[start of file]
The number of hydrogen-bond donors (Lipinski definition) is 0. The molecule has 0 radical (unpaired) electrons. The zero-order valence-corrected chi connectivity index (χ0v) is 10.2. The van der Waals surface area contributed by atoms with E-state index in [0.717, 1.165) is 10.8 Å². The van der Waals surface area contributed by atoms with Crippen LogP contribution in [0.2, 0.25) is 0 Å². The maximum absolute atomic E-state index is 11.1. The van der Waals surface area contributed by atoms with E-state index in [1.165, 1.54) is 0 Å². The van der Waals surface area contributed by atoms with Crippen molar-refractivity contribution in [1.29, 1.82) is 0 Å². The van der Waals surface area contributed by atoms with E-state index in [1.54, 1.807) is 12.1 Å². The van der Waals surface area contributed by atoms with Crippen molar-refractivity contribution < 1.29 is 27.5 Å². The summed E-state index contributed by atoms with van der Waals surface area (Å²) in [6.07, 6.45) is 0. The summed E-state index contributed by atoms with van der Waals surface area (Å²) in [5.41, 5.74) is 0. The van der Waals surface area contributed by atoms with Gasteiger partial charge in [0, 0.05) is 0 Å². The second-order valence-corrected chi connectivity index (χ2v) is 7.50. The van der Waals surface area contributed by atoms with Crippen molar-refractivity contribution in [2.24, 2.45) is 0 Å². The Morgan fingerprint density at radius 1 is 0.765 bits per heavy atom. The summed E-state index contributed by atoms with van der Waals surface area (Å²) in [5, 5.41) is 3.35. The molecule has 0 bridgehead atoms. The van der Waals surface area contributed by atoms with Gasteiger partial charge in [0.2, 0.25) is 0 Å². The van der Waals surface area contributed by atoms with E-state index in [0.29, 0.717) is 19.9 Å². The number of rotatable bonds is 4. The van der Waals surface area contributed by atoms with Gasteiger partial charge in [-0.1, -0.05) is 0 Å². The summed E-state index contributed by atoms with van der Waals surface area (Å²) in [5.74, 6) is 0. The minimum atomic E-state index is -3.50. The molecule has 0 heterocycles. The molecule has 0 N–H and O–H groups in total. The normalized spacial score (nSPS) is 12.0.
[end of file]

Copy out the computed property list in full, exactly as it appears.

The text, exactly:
The number of hydrogen-bond donors (Lipinski definition) is 0. The molecule has 0 radical (unpaired) electrons. The zero-order valence-corrected chi connectivity index (χ0v) is 10.2. The van der Waals surface area contributed by atoms with E-state index in [0.717, 1.165) is 10.8 Å². The van der Waals surface area contributed by atoms with Crippen LogP contribution in [0.2, 0.25) is 0 Å². The maximum absolute atomic E-state index is 11.1. The van der Waals surface area contributed by atoms with E-state index in [1.165, 1.54) is 0 Å². The van der Waals surface area contributed by atoms with Crippen molar-refractivity contribution in [1.29, 1.82) is 0 Å². The van der Waals surface area contributed by atoms with E-state index in [1.54, 1.807) is 12.1 Å². The van der Waals surface area contributed by atoms with Crippen molar-refractivity contribution < 1.29 is 27.5 Å². The summed E-state index contributed by atoms with van der Waals surface area (Å²) in [6.07, 6.45) is 0. The summed E-state index contributed by atoms with van der Waals surface area (Å²) in [5.41, 5.74) is 0. The van der Waals surface area contributed by atoms with Gasteiger partial charge in [0, 0.05) is 0 Å². The second-order valence-corrected chi connectivity index (χ2v) is 7.50. The van der Waals surface area contributed by atoms with Crippen molar-refractivity contribution in [2.24, 2.45) is 0 Å². The Morgan fingerprint density at radius 1 is 0.765 bits per heavy atom. The summed E-state index contributed by atoms with van der Waals surface area (Å²) in [5, 5.41) is 3.35. The molecule has 0 bridgehead atoms. The van der Waals surface area contributed by atoms with Gasteiger partial charge in [0.2, 0.25) is 0 Å². The van der Waals surface area contributed by atoms with E-state index in [0.29, 0.717) is 19.9 Å². The number of rotatable bonds is 4. The van der Waals surface area contributed by atoms with Gasteiger partial charge in [-0.1, -0.05) is 0 Å². The summed E-state index contributed by atoms with van der Waals surface area (Å²) in [5.74, 6) is 0. The minimum atomic E-state index is -3.50. The molecule has 0 heterocycles. The molecule has 0 N–H and O–H groups in total. The normalized spacial score (nSPS) is 12.0.